What is it about Libraries, their history, their function, their unique position in society, their unquestionable importance, that my local Council, and indeed, other Councils don’t seem to understand? Libraries were set up to be free, public repositories of knowledge not, as Lambeth seems to think, a simple bookshelf in a church hall, surgery or gym which is what they are proposing that we should have.  This wanton destruction of our precious facilities, our heritage, our children and grandchildren’s futures has to stop now, before it’s too late and the situation cannot be reversed.

The heart is being ripped out of our communities and it can’t be allowed to continue.

According to figures I have seen in the last couple of days regarding council spending, I understand that during the last financial year over £13million of our Council Tax in my area was spent on ‘Corporate Office Accommodation’, whatever that might be, whilst only a miserly £57,000 was invested in library provision Boroughwide. £57,000 invested in one of the greatest information resources we have in the area. £57,000 invested in our young people’s future. In a Borough with a total population of around 316,000 people that amounts to just £5.58 for each man, woman and child. Not even the price of your average cut-price paperback.

Well, forgive me, but that just doesn’t seem right.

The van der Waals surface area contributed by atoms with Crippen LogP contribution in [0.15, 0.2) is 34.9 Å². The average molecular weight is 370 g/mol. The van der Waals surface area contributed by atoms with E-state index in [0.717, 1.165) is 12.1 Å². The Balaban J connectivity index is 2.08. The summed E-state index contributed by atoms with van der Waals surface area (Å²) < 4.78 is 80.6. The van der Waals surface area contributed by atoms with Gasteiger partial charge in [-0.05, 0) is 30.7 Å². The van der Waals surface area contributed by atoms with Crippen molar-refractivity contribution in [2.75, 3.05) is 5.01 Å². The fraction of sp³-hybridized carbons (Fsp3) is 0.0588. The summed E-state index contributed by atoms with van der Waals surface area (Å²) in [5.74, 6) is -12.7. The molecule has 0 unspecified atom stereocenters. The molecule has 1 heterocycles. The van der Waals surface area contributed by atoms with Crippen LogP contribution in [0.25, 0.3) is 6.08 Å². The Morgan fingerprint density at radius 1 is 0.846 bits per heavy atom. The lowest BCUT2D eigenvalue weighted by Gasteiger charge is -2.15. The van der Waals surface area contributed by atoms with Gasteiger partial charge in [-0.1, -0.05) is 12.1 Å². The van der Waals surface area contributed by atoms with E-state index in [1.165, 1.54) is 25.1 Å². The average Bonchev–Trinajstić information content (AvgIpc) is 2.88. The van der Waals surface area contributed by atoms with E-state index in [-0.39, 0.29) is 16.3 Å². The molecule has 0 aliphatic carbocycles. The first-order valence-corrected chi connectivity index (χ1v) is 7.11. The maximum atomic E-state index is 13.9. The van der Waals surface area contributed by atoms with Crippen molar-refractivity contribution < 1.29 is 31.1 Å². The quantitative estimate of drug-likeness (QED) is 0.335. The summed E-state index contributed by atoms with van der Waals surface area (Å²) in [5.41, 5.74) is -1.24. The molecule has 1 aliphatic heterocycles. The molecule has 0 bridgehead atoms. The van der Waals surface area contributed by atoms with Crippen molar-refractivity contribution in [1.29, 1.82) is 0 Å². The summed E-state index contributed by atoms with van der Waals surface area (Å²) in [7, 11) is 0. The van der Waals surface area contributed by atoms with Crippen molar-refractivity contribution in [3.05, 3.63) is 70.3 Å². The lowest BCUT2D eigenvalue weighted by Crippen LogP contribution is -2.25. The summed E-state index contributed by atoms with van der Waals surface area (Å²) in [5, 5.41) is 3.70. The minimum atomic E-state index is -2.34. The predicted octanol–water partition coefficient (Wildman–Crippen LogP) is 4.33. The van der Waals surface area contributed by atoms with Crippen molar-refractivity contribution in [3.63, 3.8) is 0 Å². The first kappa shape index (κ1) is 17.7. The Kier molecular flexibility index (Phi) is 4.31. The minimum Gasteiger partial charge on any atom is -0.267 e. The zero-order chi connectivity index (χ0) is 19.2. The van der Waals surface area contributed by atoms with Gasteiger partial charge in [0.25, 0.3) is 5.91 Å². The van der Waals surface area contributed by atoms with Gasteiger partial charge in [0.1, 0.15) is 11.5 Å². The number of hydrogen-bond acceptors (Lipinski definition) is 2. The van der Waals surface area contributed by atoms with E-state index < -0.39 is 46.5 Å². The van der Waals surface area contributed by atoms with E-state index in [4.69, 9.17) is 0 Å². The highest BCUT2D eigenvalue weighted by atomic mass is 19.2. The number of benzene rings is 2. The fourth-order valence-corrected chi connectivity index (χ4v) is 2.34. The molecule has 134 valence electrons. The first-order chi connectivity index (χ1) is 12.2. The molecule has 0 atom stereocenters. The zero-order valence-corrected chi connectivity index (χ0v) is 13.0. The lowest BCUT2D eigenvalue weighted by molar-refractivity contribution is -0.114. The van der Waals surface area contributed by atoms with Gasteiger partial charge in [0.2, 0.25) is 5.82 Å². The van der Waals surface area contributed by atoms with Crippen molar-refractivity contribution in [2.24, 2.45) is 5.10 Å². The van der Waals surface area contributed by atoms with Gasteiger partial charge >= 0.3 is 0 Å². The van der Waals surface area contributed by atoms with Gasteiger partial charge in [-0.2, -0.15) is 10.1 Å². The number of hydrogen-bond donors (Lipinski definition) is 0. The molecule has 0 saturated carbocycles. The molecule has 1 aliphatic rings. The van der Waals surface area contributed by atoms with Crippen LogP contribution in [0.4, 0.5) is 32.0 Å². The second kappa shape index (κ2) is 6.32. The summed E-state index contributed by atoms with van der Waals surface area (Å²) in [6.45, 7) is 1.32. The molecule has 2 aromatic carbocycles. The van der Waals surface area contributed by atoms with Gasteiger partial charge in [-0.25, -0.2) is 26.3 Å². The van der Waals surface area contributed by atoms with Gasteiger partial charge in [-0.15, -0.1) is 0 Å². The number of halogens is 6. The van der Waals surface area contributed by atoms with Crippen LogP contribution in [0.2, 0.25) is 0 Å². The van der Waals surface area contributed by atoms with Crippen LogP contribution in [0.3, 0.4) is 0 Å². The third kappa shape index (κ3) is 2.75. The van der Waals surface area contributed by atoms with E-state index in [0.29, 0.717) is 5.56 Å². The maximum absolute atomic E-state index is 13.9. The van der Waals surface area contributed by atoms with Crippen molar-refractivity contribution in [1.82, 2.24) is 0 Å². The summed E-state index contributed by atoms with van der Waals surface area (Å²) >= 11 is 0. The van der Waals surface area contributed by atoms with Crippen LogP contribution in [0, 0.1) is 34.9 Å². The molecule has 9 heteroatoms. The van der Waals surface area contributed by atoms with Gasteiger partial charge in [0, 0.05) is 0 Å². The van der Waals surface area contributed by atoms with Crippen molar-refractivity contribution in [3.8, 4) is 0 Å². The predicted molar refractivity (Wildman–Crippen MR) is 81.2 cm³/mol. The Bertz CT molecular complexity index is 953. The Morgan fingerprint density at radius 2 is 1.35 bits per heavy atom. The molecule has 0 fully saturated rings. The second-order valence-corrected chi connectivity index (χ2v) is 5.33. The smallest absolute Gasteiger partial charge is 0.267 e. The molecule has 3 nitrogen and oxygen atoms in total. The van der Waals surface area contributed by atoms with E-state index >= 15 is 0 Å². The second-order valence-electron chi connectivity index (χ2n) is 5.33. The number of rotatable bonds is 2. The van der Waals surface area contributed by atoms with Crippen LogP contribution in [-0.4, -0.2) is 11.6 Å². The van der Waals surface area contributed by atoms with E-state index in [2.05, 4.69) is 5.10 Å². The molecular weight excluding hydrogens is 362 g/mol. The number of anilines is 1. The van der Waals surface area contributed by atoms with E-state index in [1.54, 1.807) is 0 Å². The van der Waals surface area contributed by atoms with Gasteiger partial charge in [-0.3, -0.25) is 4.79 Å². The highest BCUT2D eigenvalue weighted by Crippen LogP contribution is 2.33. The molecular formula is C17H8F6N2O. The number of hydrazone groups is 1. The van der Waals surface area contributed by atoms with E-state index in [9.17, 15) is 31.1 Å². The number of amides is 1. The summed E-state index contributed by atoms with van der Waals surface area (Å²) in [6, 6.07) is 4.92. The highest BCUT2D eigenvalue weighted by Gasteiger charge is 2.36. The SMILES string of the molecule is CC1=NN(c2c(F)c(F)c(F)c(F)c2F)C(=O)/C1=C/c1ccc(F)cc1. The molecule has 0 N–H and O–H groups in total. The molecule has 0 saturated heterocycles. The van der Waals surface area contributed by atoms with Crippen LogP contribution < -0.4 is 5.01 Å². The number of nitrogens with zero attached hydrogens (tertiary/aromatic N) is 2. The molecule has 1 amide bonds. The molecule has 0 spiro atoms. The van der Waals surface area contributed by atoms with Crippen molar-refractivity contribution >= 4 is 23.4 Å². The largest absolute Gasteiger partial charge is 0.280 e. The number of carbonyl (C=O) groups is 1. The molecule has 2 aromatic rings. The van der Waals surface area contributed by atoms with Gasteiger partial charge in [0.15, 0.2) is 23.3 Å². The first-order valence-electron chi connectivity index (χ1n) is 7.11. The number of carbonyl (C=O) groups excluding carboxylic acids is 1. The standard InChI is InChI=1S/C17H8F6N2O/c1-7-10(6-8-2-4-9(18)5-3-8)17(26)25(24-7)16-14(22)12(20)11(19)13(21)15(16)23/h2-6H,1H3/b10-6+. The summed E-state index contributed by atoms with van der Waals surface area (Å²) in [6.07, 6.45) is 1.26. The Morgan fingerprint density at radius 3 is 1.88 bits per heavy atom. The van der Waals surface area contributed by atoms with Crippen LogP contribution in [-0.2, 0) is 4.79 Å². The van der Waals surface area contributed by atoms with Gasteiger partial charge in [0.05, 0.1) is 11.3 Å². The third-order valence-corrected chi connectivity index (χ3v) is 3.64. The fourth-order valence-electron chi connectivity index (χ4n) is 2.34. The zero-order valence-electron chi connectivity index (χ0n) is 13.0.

I pay my taxes for services and facilities that will benefit everyone not just a select coterie at the top. Services that will benefit, not just me, but my children, my future grandchildren, my neighbours, my neighbours’ children and grandchildren and my entire community. I don’t pay my taxes for unused empty buildings and city centre office blocks. I want value for the many for my money, not perks for the few but that’s not what I’m getting.

And I can look at what’s happening from a different angle, through different eyes. I am not just a local resident and taxpayer, I am also a trained librarian so I can look at what is happening as a qualified professional, not just as a vociferous and angry service user. I have worked in public libraries, school libraries, university libraries and specialist libraries within national and multinational businesses and corporations.

When I studied for my BA(Hons) in Librarianship in the 1980s, I learnt about the beauty of both language and literature, the wonder of local and national history, the importance of all knowledge and I was taught everything I needed to know about high quality information provision for all. I learnt about storing, guarding, protecting and sharing information and helping others to access that information whenever they needed to. I was not taught how to pack it away and put it into storage, hidden from sight, which is what seems to be happening, not just in Lambeth, but throughout the country.